RUBBER PLANT  (Ficus elastica) Ficus elastica, the rubber fig, rubber bush, rubber tree, rubber plant, or Indian rubber bush, is a species of plant in the fig genus, native to northeast India, Nepal, Bhutan, Burma, China (Yunnan), Malaysia, and Indonesia. It has become naturalized in Sri Lanka, the West Indies, and the US State of Florida.   Contents   [hide]  1Description 2Pollination and fruiting 3Cultivation and uses 3.1Ornamental 3.2Latex 4Gallery 5References   Description Leaves of Ficus elastica It is a large tree in the banyan group of figs, growing to 30–40 metres (98–131 ft) (rarely up to 60 metres or 200 feet) tall, with a stout trunk up to 2 metres (6.6 ft) in diameter. The trunk develops aerial and buttressing roots to anchor it in the soil and help support heavy branches. It has broad shiny oval leaves 10–35 centimetres (3.9–13.8 in) long and 5–15 centimetres (2.0–5.9 in) broad; leaf size is largest on young plants (occasionally to 45 centimetres or 18 inches long), much smaller on old trees (typically 10 centimetres or 3.9 inches long). The leaves develop inside a sheath at the apical meristem, which grows larger as the new leaf develops. When it is mature, it unfurls and the sheath drops off the plant. Inside the new leaf, another immature leaf is waiting to develop.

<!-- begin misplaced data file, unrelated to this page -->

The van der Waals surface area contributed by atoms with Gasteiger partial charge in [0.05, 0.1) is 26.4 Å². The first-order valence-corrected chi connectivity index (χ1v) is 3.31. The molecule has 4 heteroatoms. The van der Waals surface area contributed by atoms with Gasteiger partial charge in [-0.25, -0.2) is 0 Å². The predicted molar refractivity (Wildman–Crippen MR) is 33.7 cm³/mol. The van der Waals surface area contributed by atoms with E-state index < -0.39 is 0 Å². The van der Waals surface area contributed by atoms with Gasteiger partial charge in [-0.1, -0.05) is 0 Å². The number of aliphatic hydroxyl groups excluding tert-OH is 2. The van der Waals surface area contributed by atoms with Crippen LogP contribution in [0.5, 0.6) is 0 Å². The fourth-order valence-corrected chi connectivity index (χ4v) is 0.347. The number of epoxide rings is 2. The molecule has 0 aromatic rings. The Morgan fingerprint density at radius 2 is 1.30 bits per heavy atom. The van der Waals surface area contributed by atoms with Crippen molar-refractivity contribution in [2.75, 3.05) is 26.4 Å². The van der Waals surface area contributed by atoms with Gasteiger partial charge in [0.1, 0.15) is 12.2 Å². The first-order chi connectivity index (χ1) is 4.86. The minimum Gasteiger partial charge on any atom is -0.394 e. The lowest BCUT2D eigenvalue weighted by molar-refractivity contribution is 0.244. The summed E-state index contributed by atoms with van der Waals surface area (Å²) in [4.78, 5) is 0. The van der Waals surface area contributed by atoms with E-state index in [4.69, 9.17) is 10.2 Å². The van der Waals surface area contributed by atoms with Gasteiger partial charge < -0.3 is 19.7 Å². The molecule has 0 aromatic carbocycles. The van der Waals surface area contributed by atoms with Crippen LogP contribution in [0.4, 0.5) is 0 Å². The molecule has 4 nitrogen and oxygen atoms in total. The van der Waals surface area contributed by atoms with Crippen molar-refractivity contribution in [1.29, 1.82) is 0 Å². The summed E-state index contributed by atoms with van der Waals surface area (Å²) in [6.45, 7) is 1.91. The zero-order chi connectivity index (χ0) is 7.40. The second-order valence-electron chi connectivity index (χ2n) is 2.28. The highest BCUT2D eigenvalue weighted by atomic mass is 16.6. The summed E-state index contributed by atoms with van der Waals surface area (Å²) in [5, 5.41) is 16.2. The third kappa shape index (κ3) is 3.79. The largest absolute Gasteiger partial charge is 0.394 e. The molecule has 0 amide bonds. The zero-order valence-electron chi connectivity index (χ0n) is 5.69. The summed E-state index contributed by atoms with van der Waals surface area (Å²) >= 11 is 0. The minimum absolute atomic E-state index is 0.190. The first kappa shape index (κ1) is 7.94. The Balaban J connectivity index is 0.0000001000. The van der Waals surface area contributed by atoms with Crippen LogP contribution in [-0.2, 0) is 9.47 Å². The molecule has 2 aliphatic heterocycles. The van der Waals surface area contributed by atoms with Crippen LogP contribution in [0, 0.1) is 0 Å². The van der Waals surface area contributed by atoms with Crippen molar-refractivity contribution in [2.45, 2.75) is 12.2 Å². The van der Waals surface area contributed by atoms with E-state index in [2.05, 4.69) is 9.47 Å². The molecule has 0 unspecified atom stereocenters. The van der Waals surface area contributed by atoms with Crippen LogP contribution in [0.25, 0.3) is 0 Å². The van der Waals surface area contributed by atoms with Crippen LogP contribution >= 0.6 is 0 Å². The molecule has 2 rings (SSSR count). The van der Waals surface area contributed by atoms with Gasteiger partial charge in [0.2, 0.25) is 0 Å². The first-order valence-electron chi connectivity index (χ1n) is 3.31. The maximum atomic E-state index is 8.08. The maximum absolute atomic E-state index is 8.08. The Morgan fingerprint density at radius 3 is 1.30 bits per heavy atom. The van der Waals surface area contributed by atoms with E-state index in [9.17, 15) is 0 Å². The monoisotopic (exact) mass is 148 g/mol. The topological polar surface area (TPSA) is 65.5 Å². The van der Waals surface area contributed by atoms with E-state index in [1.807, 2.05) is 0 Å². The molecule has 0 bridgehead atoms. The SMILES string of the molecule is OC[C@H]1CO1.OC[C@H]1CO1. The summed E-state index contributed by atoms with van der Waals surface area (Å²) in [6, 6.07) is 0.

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23 Spots You Shouldn’t Miss in Amsterdam If You Lo